Saturday, December 11, 2010

Videos by 40390576

Some of the best rocketry and space videos on Youtube must be those hosted by 40390576. Sadly this youtuber does not allow embedding of videos, so here are some of my favorites in link form:

Saturn 1 LOX tank interior view
Saturn 1 LH tank interior view
SA-6 Staging outside view

I came across these videos while looking up some Little Joe footage. I am now reading the Springer Praxis book "Space Rescue."

45 minutes of shuttle engineering footage

"hotographic documentation of a Space Shuttle launch plays a critical role in the engineering analysis and evaluation process that takes place during each and every mission. Motion and Still images enable Shuttle engineers to visually identify off-nominal events and conditions requiring corrective action to ensure mission safety and success. This imagery also provides highly inspirational and educational insight to those outside the NASA family.

This compilation of film and video presents the best of the best ground-based Shuttle motion imagery from STS-114, STS-117, and STS-124 missions. Rendered in the highest definition possible, this production is a tribute to the dozens of men and women of the Shuttle imaging team and the 30yrs of achievement of the Space Shuttle Program.

The video was produced by Matt Melis at the Glenn Research Center."

Tongue of the Ocean from the ISS

Friday, December 10, 2010

Naval rail gun footage

"A theoretical dream for decades, the railgun is unlike any other weapon used in warfare. And it's quite real too, as the U.S. Navy has proven in a record-setting test today in Dahlgren, VA.

Rather than relying on a explosion to fire a projectile, the technology uses an electomagnetic current to accelerate a non-explosive bullet at several times the speed of sound. The conductive projectile zips along a set of electrically charged parallel rails and out of the barrel at speeds up to Mach 7.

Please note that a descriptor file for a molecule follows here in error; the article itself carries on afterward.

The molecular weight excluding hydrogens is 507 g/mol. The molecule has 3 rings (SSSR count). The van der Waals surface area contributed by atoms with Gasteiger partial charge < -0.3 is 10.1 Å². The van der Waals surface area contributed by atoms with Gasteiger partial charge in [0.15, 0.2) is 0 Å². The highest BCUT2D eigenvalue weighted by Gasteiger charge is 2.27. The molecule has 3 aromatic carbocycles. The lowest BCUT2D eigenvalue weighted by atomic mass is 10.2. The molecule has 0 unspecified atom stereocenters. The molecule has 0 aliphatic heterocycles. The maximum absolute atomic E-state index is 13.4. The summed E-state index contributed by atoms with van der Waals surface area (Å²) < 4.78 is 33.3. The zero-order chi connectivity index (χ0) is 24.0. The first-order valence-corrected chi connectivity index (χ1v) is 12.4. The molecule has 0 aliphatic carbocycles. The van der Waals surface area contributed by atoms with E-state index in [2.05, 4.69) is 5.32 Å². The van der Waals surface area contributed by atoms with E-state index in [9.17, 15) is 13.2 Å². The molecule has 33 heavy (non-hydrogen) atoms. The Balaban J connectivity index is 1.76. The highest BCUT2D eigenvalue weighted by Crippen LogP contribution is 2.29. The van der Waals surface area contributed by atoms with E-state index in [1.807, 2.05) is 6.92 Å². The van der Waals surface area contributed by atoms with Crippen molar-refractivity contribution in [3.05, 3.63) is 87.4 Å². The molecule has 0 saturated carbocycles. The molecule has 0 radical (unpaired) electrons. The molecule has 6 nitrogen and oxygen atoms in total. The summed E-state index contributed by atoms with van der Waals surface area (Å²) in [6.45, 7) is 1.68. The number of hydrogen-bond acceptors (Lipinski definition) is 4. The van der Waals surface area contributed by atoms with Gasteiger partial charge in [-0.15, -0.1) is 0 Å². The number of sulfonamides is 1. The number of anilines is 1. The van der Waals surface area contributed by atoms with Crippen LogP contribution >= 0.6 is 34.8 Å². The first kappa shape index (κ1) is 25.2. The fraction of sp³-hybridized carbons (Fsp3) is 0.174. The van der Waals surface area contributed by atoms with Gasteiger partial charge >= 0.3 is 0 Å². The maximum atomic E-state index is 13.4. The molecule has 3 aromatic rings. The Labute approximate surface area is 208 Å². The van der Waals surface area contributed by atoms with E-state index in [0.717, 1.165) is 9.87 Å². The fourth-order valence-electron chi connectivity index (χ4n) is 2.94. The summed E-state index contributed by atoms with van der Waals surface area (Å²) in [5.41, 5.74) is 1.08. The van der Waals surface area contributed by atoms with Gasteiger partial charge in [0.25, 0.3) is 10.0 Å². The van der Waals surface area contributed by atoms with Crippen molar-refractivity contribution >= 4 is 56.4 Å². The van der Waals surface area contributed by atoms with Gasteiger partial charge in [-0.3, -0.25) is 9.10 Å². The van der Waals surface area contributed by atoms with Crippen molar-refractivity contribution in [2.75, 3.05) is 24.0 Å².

The result: a weapon that can hit a target 100 miles or more away within minutes.

"It's an over-used term, but it really changes several games," Rear Admiral Nevin P. Carr, Jr., the chief of Naval Research, told prior to the test.

For a generation raised on shoot-'em-up video games, the word "railgun" invokes sci-fi images of an impossibly destructive weapon annihilating monsters and aliens. But the railgun is nonetheless very real.
An electromagnetic railgun offers a velocity previously unattainable in a conventional weapon, speeds that are incredibly powerful on their own. In fact, since the projectile doesn't have any explosives itself, it relies upon that kinetic energy to do damage. And at 11 a.m. today, the Navy produced a 33-megajoule firing -- more than three times the previous record set by the Navy in 2008.

"It bursts radially, but it's hard to quantify," said Roger Ellis, electromagnetic railgun program manager with the Office of Naval Research. To convey a sense of just how much damage, Ellis told that the big guns on the deck of a warship are measured by their muzzle energy in megajoules. A single megajoule is roughly equivalent to a 1-ton car traveling at 100 mph. Multiple that by 33 and you get a picture of what would happen when such a weapon hits a target.